Creating My Masters’ Thesis Topic

Now that I finally got my thesis sent in to my committee, the only thing I have left to worry about is my defense. My advisor told me to prepare a talk (max. 10 minutes) in which to describe how I came up with my topic and recap the major points of my thesis. While I was working on it, I realized I’d forgotten (again) to keep up with posting here, so I decided part of my preparation could be a post about creating my topic.

In my Cultural History class my first semester of grad school, I wrote a paper on the evolving memory of Hampton Court Palace outside London, as presented through guidebooks and other promotional materials. I really enjoyed that topic and wanted to expand it and look at other castles and palaces for the required thesis (since I didn’t really want to do an applied project since one never knows whether they count if you decide to go back for a doctorate, which I don’t want at the moment, but I could change my mind about).

My original ideas were to either compare Hampton Court with notable palaces in other European countries like France, Denmark, and/or Russia or to compare Hampton Court with the other palaces under the banner of Historic Royal Palaces (HRP). When I discussed my ideas with my professor, she recommended not doing the other countries since that would be more complicated and thus possibly a better dissertation topic; I’m not very good with other languages (I only remember a little of my forays into ASL, Danish, French and Spanish) so finding English sources over a period of a couple hundred years could be difficult, especially if I wasn’t planning on a lot of time to go there. My advisor also mentioned that since all but 1 HRP are in and around London, a broader scope might be better to see how regional and national differences affect presented memory.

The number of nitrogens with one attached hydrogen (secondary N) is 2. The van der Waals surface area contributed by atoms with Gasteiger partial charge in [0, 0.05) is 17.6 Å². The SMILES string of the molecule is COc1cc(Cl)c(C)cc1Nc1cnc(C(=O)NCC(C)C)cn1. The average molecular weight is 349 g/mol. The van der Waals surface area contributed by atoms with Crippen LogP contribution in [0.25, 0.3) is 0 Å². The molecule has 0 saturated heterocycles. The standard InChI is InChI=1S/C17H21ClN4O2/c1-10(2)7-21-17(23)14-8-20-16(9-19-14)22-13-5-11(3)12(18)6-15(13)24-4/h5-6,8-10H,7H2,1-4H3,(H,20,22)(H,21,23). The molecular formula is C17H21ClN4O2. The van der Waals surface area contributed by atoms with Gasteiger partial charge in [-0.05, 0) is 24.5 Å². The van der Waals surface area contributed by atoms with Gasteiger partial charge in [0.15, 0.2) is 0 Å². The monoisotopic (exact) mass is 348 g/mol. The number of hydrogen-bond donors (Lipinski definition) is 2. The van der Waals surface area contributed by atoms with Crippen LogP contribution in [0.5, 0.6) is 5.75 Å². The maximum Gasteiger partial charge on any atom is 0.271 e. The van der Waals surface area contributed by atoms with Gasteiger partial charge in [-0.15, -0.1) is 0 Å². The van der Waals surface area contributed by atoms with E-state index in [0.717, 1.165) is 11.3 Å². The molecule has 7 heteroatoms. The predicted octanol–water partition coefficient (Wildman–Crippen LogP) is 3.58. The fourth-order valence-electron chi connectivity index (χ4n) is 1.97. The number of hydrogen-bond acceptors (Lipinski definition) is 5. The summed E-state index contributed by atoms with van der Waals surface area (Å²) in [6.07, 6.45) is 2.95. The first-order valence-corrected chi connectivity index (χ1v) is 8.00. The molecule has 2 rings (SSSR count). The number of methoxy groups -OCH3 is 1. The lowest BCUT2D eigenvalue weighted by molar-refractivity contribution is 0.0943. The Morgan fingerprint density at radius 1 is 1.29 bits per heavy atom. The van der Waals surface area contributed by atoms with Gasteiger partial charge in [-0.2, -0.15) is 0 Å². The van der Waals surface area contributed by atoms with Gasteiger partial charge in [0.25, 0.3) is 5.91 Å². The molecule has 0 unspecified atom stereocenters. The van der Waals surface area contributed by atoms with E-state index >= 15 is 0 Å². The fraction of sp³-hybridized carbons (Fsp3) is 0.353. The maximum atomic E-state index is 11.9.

When deciding what other palaces and castles to use in my thesis, I decided to put some of the digital humanities’ skills I was learning by putting the castles I knew about (and found through a Google search) onto a (Google) map, shown above. This map did not include castles/palaces that are ruins or have been turned into hotels. I looked into several names in each region that caught my eye and narrowed it down into a few that I was interested in (for the story) and could easily be visited during and after my participation in the Open Palace Programme during June-July 2014. I also had a couple of back-ups in case I changed my mind after visiting, or, as in one case (Glamis), a current guidebook was not available when I visited.

When I returned that fall, I had finally settled on my four palaces: Hampton Court Palace outside London; Edinburgh Castle in Edinburgh, Scotland; Cardiff Castle in Cardiff, Wales; and Chatsworth House in Devonshire, England.


owl shirt from Jayme

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